The court found no reason to question the validity of the lien. The main argument presented by the defendants was that the owner was not properly served by the condominium. The court found that the owner was in India at the time and it was difficult for her own family to contact her. “It would not be realistic to require the corporation to serve her personally and the law does not require it.”
The court reviewed the new provisions of the Condominium Act, 1998 at paragraph 27:
The Condominium Act establishes what must be done to serve a document for the purposes of the Act:
- Section 46.1(3)(b) requires the corporation to keep a record of each unit owner’s address for service if that address is in Ontario.
- Section 46.1(4) states that a document can be served on an owner in several different ways including delivery by prepaid mail addressed to the owner at the address for service that appears in the records of the corporation.
The court was satisfied that the documents were served on the owner when the condominium sent the document via registered and regular mail to the address for service provided by the owner. “There was nothing more that the corporation could do.”
The owner also disputed the validity of the process because the condominium did not bring an action or have a hearing before registering the lien. The court reviewed section 85(1) of the Act and confirmed the process does not require an action to be commenced prior to the registration of a lien against a unit. The condominium must register the lien within three months of the default and must provide notice of the lien at least ten days before registering it. The condominium satisfied the requirements of the Act.
The owner tried to argue that it was not fair for them to be responsible for their tenant. In response, the court said:
 The simple answer to the questions raised by the Sandhu family is that section 134(5) of the Condominium Act makes the unit owner responsible for the financial consequences of her tenant’s actions. If a corporation is awarded costs in an order which is made against an owner or an occupier of a unit, the costs, including the legal fees of the corporation, are added to the common expenses of the unit. That is simply the law of Ontario.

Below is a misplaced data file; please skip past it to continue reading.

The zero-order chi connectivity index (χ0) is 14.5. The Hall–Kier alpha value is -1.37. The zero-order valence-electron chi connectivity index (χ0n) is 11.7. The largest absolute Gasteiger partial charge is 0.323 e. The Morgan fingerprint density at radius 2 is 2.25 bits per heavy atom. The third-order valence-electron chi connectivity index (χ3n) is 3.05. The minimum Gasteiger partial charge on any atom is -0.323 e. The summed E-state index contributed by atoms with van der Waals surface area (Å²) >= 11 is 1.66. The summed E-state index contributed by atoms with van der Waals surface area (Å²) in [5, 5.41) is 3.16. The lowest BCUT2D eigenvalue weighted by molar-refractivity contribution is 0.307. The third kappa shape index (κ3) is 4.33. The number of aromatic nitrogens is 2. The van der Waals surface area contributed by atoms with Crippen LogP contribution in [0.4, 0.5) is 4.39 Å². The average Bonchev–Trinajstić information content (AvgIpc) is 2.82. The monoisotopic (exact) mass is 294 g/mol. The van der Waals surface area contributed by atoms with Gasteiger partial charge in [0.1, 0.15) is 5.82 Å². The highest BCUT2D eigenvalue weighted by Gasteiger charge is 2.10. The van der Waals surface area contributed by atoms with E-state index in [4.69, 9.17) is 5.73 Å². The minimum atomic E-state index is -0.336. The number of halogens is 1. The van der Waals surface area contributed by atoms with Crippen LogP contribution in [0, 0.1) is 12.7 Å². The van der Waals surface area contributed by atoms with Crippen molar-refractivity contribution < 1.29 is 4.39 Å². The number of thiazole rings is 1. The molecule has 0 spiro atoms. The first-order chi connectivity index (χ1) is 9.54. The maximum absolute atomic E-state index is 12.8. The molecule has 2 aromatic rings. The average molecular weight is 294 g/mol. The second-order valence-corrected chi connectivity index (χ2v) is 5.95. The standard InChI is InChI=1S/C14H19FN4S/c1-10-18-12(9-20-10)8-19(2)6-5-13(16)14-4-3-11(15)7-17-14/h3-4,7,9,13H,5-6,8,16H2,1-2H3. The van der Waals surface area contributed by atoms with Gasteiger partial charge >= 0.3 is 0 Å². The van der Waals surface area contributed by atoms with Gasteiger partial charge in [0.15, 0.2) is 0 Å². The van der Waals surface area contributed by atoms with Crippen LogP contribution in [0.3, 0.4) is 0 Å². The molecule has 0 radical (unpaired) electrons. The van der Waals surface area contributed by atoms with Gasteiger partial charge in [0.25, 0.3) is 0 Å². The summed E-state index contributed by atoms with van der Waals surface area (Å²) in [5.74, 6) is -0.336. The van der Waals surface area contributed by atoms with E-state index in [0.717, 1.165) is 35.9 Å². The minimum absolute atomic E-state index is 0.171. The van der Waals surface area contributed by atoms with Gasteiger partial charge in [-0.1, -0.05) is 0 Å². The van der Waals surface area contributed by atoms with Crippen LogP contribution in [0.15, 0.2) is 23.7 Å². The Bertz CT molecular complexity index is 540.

There are very good reasons for that law. One must consider the nature of condominiums and the rules that are necessary to regulate them. A condominium draws many strangers to live together in a single building. For many unit owners, the purchase of their condominium unit will be the largest financial investment of their lives. It is essential that the building is managed in a way that preserves the value of the property and maintains a sense of fairness for everyone.
 The sense of fairness is created by imposing strict responsibilities both on unit owners and managing corporations. Unit owners are responsible for paying their share of the common expenses and for the conduct of any one who occupies their unit. The corporation is responsible for collecting the common expenses and notifying the unit owner of any troubling behaviour by a tenant. The purpose of the legislation is to ensure that the actions of a single unit owner do not give rise to additional expenses for all the other unit owners.
The court, while sympathetic to the owner’s situation, granted judgment in favour of the condominium and granted it possession of the unit so it can sell the unit to recover the amounts owing under the lien.
On April 11, 2019, I wrote about some of the Condo Authority Tribunal (CAT) decisions so far. Some of the highlights include the dismissal of claims that were vexatious, the adoption of the “open book” principle enumerated in previous case law, and confirmation that owners may access the list of owners. You can read the post here. The CAT has been busy since my previous post, releasing another 16 decisions in the last four months! Here are some of the highlights for these recent cases: Continue reading